An Introduction to a Superfood – Dark Chocolate Is Not Just For Children Anymore


An Introduction to a Superfood – Dark Chocolate Is Not Just For Children Anymore

Superfood is basically a popular term for organic food claimed to provide unique health benefits due to an extraordinary nutrient density. The term has been widely used by health experts, nutritionists and dietitians, all of whom challenge that certain foods possess the claims made by their proponents. Many of these superfoods are in fact newly discovered foods or herbal preparations with extraordinary nutritional and health qualities. Some of these superfoods are organic, but others are not.

Superfoods are believed to have a unique effect on our health due to their ability to provide essential nutrients more efficiently than other foods. They act as antioxidants, having an antibacterial, antioxidant, or antiparasitic effect, which is useful against infections such as influenza and HIV. Antioxidants can also decrease the risk of cancers. Moreover, superfoods have high concentrations of omega fatty acids, which reduce the risks of heart disease, diabetes, stroke, and cancer. Furthermore, the food industry uses terms such as “complementary and Alternative Medicine,” (CAM), to describe foods that are claimed to be able to fulfill the needs of various health conditions and may also promote specific health outcomes.

As of yet, however, there is no sound scientific evidence that supports claims that superfoods possess any medical, nutritional or health benefits. Some people may have a general interest in learning about the topic. Others may be especially interested in trying out a new superfuzion superfood products and seeing if they have positive effects on their health and well-being. Those who are particularly interested may seek advice from doctors or other health professionals about superfoods. However, there is currently no sound scientific evidence that supports claims that superfoods possess any medical, nutritional or health benefits.

The primary source of information that supports the idea that some foods can provide health improvements is the National Library of Medicine’s Health Letter. The Health Letter refers to “a term” or “label.” This refers to a product or list of ingredients, when the letters “M” or “Z” are included. Although the National Library of Medicine uses the term superfoods, the library does not have evidence that these foods are beneficial.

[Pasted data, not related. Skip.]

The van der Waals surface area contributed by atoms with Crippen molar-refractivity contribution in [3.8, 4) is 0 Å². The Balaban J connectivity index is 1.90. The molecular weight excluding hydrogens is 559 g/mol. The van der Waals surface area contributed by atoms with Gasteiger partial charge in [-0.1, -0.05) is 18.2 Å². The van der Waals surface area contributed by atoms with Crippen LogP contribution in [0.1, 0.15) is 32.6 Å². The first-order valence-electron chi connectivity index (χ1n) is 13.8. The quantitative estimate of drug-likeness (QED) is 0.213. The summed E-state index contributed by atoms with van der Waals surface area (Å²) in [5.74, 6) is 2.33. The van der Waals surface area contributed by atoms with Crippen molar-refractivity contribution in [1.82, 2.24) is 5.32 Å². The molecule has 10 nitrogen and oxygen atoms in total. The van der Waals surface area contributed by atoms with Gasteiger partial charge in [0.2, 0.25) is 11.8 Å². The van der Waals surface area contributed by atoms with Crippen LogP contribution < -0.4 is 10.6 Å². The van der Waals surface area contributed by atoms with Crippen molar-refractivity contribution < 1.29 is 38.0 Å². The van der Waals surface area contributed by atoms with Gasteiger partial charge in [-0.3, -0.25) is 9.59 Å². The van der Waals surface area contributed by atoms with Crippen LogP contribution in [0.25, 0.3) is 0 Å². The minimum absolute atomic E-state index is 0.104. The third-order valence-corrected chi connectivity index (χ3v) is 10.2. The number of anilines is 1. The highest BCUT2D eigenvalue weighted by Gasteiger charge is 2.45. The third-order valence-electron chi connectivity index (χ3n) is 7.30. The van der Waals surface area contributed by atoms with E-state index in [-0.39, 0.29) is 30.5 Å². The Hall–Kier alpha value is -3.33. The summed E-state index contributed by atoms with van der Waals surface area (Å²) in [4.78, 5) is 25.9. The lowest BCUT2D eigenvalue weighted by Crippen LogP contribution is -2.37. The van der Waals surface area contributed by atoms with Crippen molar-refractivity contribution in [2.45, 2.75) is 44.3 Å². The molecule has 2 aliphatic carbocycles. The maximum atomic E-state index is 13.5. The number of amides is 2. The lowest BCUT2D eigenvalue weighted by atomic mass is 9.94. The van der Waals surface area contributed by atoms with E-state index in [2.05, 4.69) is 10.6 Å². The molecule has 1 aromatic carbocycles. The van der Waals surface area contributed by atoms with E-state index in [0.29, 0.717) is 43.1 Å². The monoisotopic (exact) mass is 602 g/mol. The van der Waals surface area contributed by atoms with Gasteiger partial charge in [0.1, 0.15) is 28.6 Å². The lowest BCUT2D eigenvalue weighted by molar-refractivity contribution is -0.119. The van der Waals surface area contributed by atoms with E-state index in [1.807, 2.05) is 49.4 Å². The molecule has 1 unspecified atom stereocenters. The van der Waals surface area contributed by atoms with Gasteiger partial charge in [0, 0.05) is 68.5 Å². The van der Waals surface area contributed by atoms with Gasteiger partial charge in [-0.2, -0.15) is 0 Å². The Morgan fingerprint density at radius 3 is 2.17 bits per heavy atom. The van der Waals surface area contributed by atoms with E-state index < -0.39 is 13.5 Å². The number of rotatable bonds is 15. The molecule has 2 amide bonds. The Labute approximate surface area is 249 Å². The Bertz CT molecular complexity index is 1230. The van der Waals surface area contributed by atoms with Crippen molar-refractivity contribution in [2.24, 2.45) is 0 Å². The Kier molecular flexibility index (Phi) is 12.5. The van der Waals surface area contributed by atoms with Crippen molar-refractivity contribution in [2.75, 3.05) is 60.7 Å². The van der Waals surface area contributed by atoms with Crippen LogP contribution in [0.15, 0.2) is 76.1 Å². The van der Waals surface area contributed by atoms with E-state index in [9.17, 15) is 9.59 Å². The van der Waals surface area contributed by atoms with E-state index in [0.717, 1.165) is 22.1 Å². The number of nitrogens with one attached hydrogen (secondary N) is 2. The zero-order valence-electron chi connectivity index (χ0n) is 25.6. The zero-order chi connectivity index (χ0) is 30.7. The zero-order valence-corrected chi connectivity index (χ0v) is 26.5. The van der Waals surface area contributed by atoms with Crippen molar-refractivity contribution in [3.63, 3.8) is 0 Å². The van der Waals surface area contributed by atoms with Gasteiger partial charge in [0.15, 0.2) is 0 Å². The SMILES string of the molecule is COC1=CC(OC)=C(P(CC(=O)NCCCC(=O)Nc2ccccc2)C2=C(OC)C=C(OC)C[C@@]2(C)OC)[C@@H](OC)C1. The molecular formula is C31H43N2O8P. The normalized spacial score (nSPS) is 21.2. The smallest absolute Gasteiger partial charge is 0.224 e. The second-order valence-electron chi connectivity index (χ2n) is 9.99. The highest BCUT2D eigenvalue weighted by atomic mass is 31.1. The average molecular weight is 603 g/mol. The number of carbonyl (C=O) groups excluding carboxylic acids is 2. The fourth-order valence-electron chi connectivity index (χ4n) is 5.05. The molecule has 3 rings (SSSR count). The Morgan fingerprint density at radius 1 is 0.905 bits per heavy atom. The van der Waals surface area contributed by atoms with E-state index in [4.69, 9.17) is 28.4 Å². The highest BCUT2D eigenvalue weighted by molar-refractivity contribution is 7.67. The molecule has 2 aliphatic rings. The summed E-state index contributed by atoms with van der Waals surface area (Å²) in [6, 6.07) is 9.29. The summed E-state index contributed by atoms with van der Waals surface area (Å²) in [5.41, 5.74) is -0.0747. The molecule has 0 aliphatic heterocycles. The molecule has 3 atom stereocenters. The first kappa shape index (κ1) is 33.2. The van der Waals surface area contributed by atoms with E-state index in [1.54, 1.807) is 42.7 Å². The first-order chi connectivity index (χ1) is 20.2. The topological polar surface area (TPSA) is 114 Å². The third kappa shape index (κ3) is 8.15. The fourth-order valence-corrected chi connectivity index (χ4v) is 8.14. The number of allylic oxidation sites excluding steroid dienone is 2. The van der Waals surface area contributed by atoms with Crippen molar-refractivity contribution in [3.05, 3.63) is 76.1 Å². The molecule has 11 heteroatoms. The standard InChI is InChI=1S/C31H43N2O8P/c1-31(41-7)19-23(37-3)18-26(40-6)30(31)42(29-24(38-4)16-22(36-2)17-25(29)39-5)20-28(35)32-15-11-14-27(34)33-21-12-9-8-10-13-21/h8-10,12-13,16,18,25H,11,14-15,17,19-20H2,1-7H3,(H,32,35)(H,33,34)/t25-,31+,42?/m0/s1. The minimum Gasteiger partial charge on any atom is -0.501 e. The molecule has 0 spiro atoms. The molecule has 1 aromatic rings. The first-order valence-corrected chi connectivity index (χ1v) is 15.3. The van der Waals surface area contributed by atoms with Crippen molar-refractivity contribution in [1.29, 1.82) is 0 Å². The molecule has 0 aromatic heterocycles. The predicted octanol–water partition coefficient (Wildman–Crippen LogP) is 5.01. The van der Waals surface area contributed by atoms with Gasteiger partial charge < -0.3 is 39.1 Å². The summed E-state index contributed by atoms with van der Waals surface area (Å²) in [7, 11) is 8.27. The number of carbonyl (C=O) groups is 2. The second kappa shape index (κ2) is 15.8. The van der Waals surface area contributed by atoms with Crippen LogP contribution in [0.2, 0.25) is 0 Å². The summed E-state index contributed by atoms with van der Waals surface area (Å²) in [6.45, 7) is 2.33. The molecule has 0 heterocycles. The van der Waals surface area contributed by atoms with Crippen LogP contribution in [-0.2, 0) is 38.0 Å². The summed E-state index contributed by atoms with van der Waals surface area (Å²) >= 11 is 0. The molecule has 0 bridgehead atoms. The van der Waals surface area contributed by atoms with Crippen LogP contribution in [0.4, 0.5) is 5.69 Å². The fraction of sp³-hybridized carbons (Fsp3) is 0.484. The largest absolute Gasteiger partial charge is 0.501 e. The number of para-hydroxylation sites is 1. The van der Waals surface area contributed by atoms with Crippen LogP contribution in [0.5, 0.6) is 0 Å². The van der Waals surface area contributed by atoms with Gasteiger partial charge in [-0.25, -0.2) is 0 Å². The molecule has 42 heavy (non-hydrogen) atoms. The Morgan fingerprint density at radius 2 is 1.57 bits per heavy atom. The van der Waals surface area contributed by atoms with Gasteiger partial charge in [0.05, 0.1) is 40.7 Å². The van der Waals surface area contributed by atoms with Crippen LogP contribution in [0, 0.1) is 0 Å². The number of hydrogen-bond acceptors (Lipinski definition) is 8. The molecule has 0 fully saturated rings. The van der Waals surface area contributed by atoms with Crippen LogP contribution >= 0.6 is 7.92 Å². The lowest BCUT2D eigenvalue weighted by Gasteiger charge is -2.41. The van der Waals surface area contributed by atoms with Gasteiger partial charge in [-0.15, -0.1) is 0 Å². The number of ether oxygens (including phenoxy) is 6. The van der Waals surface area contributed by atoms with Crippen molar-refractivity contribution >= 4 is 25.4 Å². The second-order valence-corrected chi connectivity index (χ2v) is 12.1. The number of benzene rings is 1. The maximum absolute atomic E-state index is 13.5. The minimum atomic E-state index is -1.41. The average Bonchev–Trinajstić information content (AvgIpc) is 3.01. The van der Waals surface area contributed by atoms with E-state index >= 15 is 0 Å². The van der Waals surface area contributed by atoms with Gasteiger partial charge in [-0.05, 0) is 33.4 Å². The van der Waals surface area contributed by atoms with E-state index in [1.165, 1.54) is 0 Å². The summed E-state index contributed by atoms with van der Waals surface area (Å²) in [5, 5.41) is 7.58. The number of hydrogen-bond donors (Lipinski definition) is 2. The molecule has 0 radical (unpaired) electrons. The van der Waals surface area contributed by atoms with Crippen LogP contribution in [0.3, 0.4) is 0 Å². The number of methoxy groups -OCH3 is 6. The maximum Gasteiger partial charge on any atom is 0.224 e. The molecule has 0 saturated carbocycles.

One type of supposed superfood is the “Master Cleanse,” also known as the lemonade diet. The author of the master cleanse claims that certain fruits and vegetables can cleanse the body. Among the purported superfoods that he lists are, asparagus, coconuts, raisins, dates, hemp seeds, bamboo shoots, cayenne, ginger, licorice, alfalfa sprouts, garbanzo beans, kale, cabbage, mustard greens, brussel sprouts, turnips, kale, beet greens, and cabbage. Many of these foods contain only a trace amount of fiber, as does the lemonade mixture. As with any dietary supplement, caution should be used when consumed over a long period of time. Some people who are lactose intolerant should not take products containing milk and other dairy products while those who suffer from digestive difficulties should avoid anything containing large amounts of fiber.

A lesser-known but perhaps more beneficial superfood, according to the World Health Organization (WHO), is Swiss chard. The leafy greens are high in potassium and selenium, and contain little calories and none of the saturated fats commonly found in many fast food diets. Some research has indicated that Swiss chard is beneficial for heart health. A Swiss chard diet may reduce cholesterol and possibly lower the risk of type 2 diabetes.

Nuts and seeds contain high levels of healthy fats and antioxidants. However, the “good fats” that the superfoods contain are unsaturated fatty acids, which should be avoided due to their potential negative effects on cholesterol. Some nuts and seeds contain “good fats,” like those found in nuts and seeds, as well as omega-3 fatty acids that can reduce the blood’s inflammatory response to injury and disease. Nuts and seeds also contain some essential minerals, including magnesium, iron, and copper. These minerals are essential for a healthy functioning immune system. But it is in the oils contained in nuts and seeds that you’ll find some of the richest nutrients: vitamins B and E, phosphorus, zinc, and niacin.

As you can see, eating a wide range of healthy foods can be the basis for a sound nutrition plan, and adding one or two superfoods each month is certainly an excellent idea. Dark chocolate, peanuts, and grapes are three popular candidates for inclusion in a daily pantry, and incorporating them all into your meals will provide even more health benefits that you’ll enjoy. And if you don’t already love dark chocolate, it has only recently been added to the ranks of the “superfoods” as a result of the exciting new health benefit discovered in recent years. Try it!